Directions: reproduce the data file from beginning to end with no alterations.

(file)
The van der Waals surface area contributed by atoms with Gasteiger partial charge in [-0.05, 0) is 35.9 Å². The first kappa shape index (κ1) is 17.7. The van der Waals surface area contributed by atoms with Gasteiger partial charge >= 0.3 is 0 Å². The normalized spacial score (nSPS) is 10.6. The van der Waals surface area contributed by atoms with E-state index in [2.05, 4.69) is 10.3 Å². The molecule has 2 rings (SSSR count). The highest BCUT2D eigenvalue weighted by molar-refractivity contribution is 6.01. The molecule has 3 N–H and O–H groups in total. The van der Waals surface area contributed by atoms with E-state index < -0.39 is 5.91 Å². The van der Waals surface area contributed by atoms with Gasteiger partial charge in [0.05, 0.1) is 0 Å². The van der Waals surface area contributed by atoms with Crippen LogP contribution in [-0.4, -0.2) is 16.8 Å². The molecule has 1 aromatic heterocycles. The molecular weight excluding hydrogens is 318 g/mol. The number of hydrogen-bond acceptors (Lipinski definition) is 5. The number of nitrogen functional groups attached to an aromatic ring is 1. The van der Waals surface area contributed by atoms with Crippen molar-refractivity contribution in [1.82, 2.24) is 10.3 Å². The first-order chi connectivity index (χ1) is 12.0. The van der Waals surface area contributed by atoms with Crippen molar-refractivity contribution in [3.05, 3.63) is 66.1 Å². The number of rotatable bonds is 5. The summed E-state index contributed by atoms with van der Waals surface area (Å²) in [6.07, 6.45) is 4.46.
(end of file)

The van der Waals surface area contributed by atoms with Gasteiger partial charge in [-0.05, 0) is 35.9 Å². The first kappa shape index (κ1) is 17.7. The van der Waals surface area contributed by atoms with Gasteiger partial charge >= 0.3 is 0 Å². The normalized spacial score (nSPS) is 10.6. The van der Waals surface area contributed by atoms with E-state index in [2.05, 4.69) is 10.3 Å². The molecule has 2 rings (SSSR count). The highest BCUT2D eigenvalue weighted by molar-refractivity contribution is 6.01. The molecule has 3 N–H and O–H groups in total. The van der Waals surface area contributed by atoms with E-state index < -0.39 is 5.91 Å². The van der Waals surface area contributed by atoms with Gasteiger partial charge in [0.05, 0.1) is 0 Å². The van der Waals surface area contributed by atoms with Crippen LogP contribution in [-0.4, -0.2) is 16.8 Å². The molecule has 1 aromatic heterocycles. The molecular weight excluding hydrogens is 318 g/mol. The number of hydrogen-bond acceptors (Lipinski definition) is 5. The number of nitrogen functional groups attached to an aromatic ring is 1. The van der Waals surface area contributed by atoms with Crippen molar-refractivity contribution in [1.82, 2.24) is 10.3 Å². The first-order chi connectivity index (χ1) is 12.0. The van der Waals surface area contributed by atoms with Crippen molar-refractivity contribution in [3.05, 3.63) is 66.1 Å². The number of rotatable bonds is 5. The summed E-state index contributed by atoms with van der Waals surface area (Å²) in [6.07, 6.45) is 4.46.